June 23, 1936, thanks to a joint congressional resolution that designated the last Sunday in September as Gold Star Mother’s Day. It has been proclaimed annually by each president. In 2011, President Barack Obama amended the day to “Gold Star Mother’s and Family’s Day.”
The American Gold Star Mothers, Inc. was incorporated in 1929 and obtained a federal charter from the United States Congress. It began in the Washington DC area and soon expanded to include affiliated groups throughout the United States.
The history of gold star mothers and their families begins with a young country thrown in the midst of a great war. Army Captian Robert L. Queissner, who’s two sons were serving on the front line during World War I, had created what is now referred to as the Service Flag. The flag was displayed with a blue star to represent a child serving in the military during times of war or hostilities. When a service member died, families stitched a gold star over the blue star.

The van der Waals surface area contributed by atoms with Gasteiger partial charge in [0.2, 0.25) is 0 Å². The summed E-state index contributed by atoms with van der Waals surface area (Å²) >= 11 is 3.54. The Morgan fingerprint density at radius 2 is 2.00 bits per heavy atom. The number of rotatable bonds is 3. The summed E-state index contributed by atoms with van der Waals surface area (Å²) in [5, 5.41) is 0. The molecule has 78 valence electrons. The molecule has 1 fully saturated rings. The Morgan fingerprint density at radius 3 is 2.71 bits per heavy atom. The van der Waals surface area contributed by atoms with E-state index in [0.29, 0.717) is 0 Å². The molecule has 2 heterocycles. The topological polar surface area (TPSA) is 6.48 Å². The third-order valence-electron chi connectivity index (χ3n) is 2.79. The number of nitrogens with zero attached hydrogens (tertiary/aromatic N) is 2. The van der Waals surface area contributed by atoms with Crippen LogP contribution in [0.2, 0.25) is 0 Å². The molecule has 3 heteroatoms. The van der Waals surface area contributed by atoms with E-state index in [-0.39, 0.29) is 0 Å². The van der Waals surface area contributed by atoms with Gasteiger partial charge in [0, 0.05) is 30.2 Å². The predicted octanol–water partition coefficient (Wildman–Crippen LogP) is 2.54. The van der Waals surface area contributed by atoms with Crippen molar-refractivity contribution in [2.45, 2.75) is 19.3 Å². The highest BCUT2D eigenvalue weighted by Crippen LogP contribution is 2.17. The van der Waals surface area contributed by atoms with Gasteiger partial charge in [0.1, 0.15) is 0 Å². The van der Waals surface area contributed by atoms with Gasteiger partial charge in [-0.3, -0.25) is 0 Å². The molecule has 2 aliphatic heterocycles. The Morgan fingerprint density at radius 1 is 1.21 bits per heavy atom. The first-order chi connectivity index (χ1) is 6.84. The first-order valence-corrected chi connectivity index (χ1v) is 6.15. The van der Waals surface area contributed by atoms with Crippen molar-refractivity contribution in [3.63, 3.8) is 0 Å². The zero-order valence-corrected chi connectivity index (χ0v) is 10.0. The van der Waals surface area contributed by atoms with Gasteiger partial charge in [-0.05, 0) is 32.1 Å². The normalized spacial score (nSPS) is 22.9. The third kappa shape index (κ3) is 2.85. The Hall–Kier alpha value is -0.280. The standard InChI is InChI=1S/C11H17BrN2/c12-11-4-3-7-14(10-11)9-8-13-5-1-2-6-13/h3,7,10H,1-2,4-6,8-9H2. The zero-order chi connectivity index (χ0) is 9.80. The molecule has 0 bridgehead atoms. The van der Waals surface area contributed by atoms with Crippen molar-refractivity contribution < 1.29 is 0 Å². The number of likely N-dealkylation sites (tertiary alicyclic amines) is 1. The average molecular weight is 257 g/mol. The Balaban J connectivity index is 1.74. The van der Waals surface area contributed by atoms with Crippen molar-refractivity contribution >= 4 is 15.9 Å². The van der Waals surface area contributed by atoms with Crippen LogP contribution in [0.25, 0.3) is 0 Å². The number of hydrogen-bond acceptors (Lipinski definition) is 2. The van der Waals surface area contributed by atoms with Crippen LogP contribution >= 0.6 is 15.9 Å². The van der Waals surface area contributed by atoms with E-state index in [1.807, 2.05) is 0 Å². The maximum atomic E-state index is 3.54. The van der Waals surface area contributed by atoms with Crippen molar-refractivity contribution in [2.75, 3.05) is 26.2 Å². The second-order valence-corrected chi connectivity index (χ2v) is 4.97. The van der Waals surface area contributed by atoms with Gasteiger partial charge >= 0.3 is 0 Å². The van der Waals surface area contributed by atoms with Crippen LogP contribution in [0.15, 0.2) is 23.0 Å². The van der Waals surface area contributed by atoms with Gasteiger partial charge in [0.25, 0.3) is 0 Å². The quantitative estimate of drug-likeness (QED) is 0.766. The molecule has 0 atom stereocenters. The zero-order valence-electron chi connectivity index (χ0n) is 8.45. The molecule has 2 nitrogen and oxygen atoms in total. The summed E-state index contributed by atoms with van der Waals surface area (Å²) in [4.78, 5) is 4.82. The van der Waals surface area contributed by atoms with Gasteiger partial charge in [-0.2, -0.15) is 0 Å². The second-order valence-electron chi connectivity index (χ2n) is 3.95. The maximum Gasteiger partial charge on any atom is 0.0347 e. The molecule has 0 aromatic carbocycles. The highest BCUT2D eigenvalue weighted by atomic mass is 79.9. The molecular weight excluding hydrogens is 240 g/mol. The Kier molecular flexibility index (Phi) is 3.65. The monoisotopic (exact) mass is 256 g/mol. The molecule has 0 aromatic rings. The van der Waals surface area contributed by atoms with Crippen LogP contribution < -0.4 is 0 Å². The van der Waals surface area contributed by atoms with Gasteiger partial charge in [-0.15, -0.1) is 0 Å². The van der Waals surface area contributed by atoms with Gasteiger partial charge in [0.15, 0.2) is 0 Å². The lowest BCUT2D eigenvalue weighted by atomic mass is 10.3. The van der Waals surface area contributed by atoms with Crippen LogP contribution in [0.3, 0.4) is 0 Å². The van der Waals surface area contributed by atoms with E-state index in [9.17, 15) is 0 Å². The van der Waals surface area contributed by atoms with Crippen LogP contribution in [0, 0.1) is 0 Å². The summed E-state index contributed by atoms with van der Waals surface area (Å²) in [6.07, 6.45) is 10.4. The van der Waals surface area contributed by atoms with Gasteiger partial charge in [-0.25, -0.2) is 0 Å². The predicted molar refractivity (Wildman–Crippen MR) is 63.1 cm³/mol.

An ocean often divided families from their deceased sons, as was the case of the founder of the American Gold Star Mothers, Inc. organization, Grace Darling Seibold. While waiting for confirmation of her son’s death, she visited the VA hospital almost daily and made herself useful in the process. Afterward, she continued to visit the hospital and formed the organization that unites gold star mothers still today.